The Age of Stupid is a film about climate change, but it's not An
Inconvenient Truth: Part Deux. Whereas the purpose of Al Gore's 2006
box office hit was to shake us from our slumber of self-comforting
denial, Stupid is designed to take hold of our heads and smash our
faces repeatedly into a table until we get up and do things
It's indicative of how the debate has shifted over the last few years that Stupid does not spend time linking climate change with greenhouse gas emissions. The film states that less than 1% of climate scientists believe that there is any doubt about that link (even if this number rises to 60% when the general public are asked their opinion). The debate is over at long last, so the intention of Stupid is to use human stories to illustrate what a serious pickle our species has got itself into.
Stupid is mostly a documentary following the very different lives of six individuals and families around the world. The subjects include an oil geologist who lived in New Orleans when Hurricane Katrina hit, attempting to deal with the devastation of losing everything he owned to a natural disaster that was probably worsened by the burning of oil that he discovered.
Stupid is immaculately produced, carefully involving the audience in the on screen emotions, from sharing the heartbreak of the elderly French mountain guide witnessing a glacier recede, to the frustrated anger of the environmentalist whose wind farm had been blocked by a local NIMBY campaign.
Linking the documentaries together is a series of animated fact files from Passion Pictures (famous for the Gorrilaz) and an innovative fictional subplot starring Pete Postlethwaite. Postlethwaite plays the role of an archivist in 2055, responsible for curating a climate-proof store of human culture, history and scientific discovery, as well as two pickled specimens of every creature on Earth. At this stage, the planet is all-but uninhabitable and the archivist creates the film as a warning for whichever civilisation finally inherits the Earth.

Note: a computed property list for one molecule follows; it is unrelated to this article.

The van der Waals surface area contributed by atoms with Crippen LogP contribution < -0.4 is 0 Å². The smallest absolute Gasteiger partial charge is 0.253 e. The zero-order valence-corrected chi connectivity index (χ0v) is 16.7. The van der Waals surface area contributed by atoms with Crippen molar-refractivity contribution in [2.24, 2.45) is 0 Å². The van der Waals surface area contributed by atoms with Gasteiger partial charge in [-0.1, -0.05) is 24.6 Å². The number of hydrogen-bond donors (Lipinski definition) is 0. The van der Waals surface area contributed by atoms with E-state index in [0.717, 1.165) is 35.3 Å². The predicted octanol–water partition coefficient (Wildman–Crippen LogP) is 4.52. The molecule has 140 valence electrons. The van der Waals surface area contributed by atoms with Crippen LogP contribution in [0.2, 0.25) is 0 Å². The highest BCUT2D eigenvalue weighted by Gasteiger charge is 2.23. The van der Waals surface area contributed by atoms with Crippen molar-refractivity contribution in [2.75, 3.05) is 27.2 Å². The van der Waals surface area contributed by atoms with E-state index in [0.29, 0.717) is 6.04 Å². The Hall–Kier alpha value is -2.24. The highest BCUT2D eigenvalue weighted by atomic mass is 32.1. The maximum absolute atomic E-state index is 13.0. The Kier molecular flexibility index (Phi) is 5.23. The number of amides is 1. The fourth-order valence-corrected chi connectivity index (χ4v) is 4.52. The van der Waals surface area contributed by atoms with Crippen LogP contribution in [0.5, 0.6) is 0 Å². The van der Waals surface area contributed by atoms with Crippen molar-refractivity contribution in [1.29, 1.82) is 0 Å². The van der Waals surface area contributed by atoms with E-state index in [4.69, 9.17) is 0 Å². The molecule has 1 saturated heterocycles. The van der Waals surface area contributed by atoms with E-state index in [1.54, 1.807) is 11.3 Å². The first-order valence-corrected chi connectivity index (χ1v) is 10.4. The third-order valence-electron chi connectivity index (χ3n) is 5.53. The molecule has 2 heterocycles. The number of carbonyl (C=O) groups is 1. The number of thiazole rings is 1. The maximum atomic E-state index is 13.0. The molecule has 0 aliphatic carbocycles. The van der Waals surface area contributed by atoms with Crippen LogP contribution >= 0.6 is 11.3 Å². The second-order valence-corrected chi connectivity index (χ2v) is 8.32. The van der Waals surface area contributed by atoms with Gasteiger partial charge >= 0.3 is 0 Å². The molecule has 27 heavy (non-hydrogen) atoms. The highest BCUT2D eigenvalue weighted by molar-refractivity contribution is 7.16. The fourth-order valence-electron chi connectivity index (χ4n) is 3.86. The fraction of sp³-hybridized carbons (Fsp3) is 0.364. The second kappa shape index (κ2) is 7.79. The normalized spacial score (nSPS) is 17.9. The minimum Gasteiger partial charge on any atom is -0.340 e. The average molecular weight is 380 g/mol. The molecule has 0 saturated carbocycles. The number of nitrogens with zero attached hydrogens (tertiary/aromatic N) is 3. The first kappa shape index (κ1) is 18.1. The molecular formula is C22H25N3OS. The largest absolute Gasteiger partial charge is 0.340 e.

Stupid focuses on the idea that it was our behaviour in the years up to 2015 that caused unstoppable climate change, culminating in the near- extinction of life by the middle of the century. Postelthwaite's character struggles to comprehend quite why we did nothing to stop our own suicide even when we knew that we could.
So is it a good film? Yes, it's bordering on the brilliant. At times it made me laugh, at other times it filled me with tears, and at one point I literally swung my fist in anger at the Daily Mail worshipping, house price obsessed, anti-wind lobbyists. Stupid isn't perfect; I felt that a couple of the documentary subjects distracted from the main issue of climate change by focusing on the evils of Big Oil. However, I would still challenge anyone who sees this film to leave the cinema without a fire in their belly.
Sadly, The Age of Stupid has not been seen by many people. It is an independent film which was funded entirely by small contributions from public investors. As such, it hasn't had the benefit of large distribution networks and, three weeks after release, is only now available at a few commendable cinemas. I shared the experience with 13 other people at the Panton St Odeon in London. Elsewhere, Horne and Corden's Lesbian Vampire Killers was probably playing to a full house. The Age of Stupid sounds like quite an apt title to me.